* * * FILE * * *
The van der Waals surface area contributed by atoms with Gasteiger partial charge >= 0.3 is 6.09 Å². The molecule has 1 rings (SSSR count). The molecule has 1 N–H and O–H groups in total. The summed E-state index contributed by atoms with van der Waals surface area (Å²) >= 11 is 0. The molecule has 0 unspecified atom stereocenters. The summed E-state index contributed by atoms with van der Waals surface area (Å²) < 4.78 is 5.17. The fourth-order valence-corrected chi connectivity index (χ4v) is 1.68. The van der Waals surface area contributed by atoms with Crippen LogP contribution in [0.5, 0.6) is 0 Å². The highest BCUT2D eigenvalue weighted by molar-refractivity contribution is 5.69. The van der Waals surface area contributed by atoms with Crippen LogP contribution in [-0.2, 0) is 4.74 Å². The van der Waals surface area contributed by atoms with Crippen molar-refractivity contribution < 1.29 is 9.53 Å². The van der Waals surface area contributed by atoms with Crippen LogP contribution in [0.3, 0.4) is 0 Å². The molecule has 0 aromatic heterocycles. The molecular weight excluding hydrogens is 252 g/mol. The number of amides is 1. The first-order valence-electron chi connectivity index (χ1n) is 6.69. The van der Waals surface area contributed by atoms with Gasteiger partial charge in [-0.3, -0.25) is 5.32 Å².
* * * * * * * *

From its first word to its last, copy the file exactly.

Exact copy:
The van der Waals surface area contributed by atoms with Gasteiger partial charge >= 0.3 is 6.09 Å². The molecule has 1 rings (SSSR count). The molecule has 1 N–H and O–H groups in total. The summed E-state index contributed by atoms with van der Waals surface area (Å²) >= 11 is 0. The molecule has 0 unspecified atom stereocenters. The summed E-state index contributed by atoms with van der Waals surface area (Å²) < 4.78 is 5.17. The fourth-order valence-corrected chi connectivity index (χ4v) is 1.68. The van der Waals surface area contributed by atoms with Crippen LogP contribution in [0.5, 0.6) is 0 Å². The highest BCUT2D eigenvalue weighted by molar-refractivity contribution is 5.69. The van der Waals surface area contributed by atoms with Crippen LogP contribution in [-0.2, 0) is 4.74 Å². The van der Waals surface area contributed by atoms with Crippen molar-refractivity contribution < 1.29 is 9.53 Å². The van der Waals surface area contributed by atoms with Crippen LogP contribution in [0.3, 0.4) is 0 Å². The molecule has 0 aromatic heterocycles. The molecular weight excluding hydrogens is 252 g/mol. The number of amides is 1. The first-order valence-electron chi connectivity index (χ1n) is 6.69. The van der Waals surface area contributed by atoms with Gasteiger partial charge in [-0.3, -0.25) is 5.32 Å².